We made it. The five-game stretch we were all fearing at the beginning of the season is over, and Penn State is still undefeated. Good time for a bye week. Everyone connected to the football program has two or three days to take a deep breath and concentrate on other things. Coaches can do a little recruiting. Players can unwind.
As for the rest of us? We can turn our attention to the fine art of hating.
We'll start at the top of the list with the Texas Longhorns.
Who are these douchebags?
They're 8-0, score metric assloads of points, have a likely Heisman winner at quarterback, and wear swanky burnt orange uniforms. They're 93-17 since 2000. Their mascot is Matthew McConaghey. What's not to hate?
If they stay undefeated, can Penn State catch them in the rankings?
Heavens, no. We need them to lose.
Okay, is that even possible?
Well, sure, but it'll probably have to happen this week. The Longhorns travel to that metropolitan oasis, Lubbock, Texas, to take on unbeaten Texas Tech. Points? Yes, Virginia, there will be plenty of points. If Texas can make it past the Red Raiders, they finish with the following:
Then, of course, there's the Big 12 Championship Game on December 6 at Arrowhead Stadium in Kansas City. Since we'll likely be in need of some serious shenanigans if Texas is still undefeated at that point, let's go with this -- Kansas City, early December, at 7 p.m. Blizzard, maybe? Would that help?
As for their opponent in the championship game, we have to hope for Kansas or a rematch against Missouri. Mizzou is probably the better team of the two, but they didn't exactly fare well against the Longhorns a few weeks ago. Given the remaining schedules of Missouri, Kansas, and Nebraska (all currently at 2-2 in the conference), the likely Big 12 North winner is Missouri.
Am I overlooking the rivalry game against Texas A&M? Partially. They're awful this season, but let's not forget that while Texas was running up that ridiculous win/loss record noted above, they've lost two consecutive games to some rather sloppy Aggie teams.
How does Penn State match up with them?
Surprisingly well, at first glance. We'd certainly be a 7+ point underdog. Still, it's a team that Penn State may able to contain. Texas uses a short passing game as its primary method of moving the ball, and that plays a bit into Tom Bradley's hands. It's the old "bend but don't suck" defense, hopefully featuring sure tackling, zone discipline, and punishing wide receivers at every given opportunity. Lost in all the hype surrounding Colt McCoy is the fact that he's rushed for a ton of yards this season. He's no statue back there.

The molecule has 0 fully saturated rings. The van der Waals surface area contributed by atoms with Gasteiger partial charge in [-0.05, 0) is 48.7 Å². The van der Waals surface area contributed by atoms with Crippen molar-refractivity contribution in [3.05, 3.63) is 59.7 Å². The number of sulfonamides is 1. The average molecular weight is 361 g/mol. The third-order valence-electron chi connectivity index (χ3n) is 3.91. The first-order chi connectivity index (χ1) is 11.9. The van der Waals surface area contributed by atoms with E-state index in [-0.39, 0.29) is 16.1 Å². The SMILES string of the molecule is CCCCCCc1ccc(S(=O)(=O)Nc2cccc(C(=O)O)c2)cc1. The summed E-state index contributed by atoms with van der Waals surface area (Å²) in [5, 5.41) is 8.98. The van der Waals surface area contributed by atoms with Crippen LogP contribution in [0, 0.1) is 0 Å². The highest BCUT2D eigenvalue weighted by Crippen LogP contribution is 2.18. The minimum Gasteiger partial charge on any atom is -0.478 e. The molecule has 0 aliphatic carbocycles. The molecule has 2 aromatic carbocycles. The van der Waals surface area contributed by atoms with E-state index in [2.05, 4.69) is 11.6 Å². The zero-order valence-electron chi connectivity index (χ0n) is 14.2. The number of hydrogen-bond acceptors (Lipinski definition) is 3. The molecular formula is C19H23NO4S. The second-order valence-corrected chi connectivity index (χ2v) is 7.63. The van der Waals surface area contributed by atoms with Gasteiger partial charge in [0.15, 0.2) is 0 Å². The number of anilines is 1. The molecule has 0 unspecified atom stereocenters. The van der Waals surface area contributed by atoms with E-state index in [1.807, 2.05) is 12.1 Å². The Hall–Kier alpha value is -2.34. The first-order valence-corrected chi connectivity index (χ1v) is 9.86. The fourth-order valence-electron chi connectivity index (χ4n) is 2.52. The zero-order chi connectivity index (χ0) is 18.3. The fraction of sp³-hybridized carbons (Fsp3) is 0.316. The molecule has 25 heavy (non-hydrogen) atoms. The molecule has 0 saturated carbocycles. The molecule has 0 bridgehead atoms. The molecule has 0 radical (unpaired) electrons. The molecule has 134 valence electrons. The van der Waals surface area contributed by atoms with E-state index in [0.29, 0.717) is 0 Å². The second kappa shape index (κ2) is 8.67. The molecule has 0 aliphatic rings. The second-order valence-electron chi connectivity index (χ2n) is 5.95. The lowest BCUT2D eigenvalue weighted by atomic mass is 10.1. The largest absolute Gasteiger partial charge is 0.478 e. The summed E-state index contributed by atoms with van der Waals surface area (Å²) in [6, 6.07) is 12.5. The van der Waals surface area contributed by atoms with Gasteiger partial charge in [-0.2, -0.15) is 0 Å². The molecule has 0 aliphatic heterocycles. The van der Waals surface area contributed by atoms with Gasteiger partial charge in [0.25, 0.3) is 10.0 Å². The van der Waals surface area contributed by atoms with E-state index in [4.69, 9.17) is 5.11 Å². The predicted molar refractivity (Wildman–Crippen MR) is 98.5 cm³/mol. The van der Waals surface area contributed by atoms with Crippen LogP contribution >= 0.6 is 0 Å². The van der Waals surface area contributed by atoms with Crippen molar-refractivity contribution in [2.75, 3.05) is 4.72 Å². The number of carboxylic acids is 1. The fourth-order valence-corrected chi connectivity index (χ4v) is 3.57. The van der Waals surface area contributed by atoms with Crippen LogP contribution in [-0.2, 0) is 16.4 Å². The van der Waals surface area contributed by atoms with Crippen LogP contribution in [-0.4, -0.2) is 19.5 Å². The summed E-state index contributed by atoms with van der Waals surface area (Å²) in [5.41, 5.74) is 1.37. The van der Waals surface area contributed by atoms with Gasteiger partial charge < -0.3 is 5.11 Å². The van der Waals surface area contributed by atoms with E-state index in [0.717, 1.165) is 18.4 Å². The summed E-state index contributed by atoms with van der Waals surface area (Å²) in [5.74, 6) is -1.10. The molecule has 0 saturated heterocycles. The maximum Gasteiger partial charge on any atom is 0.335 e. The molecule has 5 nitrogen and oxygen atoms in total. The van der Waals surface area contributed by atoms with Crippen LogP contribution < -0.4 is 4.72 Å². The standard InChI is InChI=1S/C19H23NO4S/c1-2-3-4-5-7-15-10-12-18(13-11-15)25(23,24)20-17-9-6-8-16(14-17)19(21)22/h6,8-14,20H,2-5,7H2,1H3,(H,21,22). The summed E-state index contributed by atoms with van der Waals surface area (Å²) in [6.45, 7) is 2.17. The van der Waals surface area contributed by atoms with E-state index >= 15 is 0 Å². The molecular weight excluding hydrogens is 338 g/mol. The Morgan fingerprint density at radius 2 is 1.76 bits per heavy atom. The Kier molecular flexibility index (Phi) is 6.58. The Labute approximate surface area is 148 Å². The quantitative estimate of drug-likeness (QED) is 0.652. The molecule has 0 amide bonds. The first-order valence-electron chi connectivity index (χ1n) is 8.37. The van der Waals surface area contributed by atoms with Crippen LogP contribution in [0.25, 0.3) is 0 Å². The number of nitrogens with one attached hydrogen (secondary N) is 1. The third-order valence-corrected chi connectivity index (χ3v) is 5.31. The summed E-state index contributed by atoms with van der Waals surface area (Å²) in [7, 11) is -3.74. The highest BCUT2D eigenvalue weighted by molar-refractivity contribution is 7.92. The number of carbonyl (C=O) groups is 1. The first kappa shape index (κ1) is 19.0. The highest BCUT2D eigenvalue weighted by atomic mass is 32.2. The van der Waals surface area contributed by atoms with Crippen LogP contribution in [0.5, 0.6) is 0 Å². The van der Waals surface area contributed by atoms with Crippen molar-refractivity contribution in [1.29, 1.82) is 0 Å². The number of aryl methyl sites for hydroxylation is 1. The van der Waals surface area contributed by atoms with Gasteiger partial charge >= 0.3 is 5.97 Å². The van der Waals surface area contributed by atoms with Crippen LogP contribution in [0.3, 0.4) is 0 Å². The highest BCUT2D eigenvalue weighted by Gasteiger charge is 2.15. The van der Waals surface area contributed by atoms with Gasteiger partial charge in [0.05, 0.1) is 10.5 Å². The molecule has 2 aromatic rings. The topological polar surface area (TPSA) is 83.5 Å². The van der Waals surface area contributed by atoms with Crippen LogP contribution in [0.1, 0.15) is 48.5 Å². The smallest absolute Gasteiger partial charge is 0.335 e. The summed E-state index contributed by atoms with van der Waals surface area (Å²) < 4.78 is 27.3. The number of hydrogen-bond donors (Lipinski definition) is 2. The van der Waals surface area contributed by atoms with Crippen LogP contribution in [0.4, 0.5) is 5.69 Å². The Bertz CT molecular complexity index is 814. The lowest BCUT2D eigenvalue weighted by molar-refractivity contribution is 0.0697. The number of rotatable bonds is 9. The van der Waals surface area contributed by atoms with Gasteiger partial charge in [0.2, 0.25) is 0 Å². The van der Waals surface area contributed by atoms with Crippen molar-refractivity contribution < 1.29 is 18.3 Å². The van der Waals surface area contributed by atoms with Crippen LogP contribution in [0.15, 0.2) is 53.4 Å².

Offensively, Penn State probably has an advantage in the running game. Texas just played their best opponent to date, Oklahoma State, and there seem to be a few chinks in the armor beginning to show:
Texas gave up 217 rushing yards against Oklahoma State, by far the worst performance of the season (145 yards allowed against UTEP), but 66 yards below their season average. Far more distressing were the missed tackles (12) and yards allowed after those missed tackles (125, nearly one-third of the Oklahoma State offense).
Something to keep in mind. If the teams actually meet, prepare for the inevitable avalanche of articles asking if PSU can ditch the Spread HD tendencies and keep the ball away from McCoy by running the ball whenever possible.
Perhaps more encouraging is the apparent problem with special teams in Austin:
Both phases of the kickoff game have been less than stellar this season. [BON's Peter Bean] raised the question of whether Quan Cosby should be back returning punts and kicks, supporting his position with statistical evidence and concluding that Texas needs more playmaking on special teams. With Cosby rarely coming off the field on offense and starting to look fatigued, the case is stronger than ever to replace him as kick returner. Taking out Shipley's 96-yarder against OU and replacing it with the current average (24.4 yards per return) places Texas at 21.4 yards per return, which would place them in the low 60's nationally. With Curtis Brown playing well on defense and special teams, it's time to give him a chance on kickoff returns.
The kickoff game has been an unmitigated failure the last several weeks, leaving Texas 104th nationally and allowing 24 yards per return, a figure that doesn't even take into account the field position lost with the intentional short and high kicks the last several weeks.
And how fitting would it be if Penn State, under Joe Paterno, went into one last national championship game against a premier program, and had to use the tried and true Paterno formula of defense, special teams, and please offense, don't screw this up?
Seriously, the chance that Texas will lose?
Not terribly likely, as Texas has clearly been the best team since the beginning of the season. You may be better off pinning your hopes on Alabama's SEC Championship opponent, but hey, weird things happen at the end of the college football season.
(Late Update: Phil Steele takes a second helping of Hater Tots and calls for a Texas Tech victory.)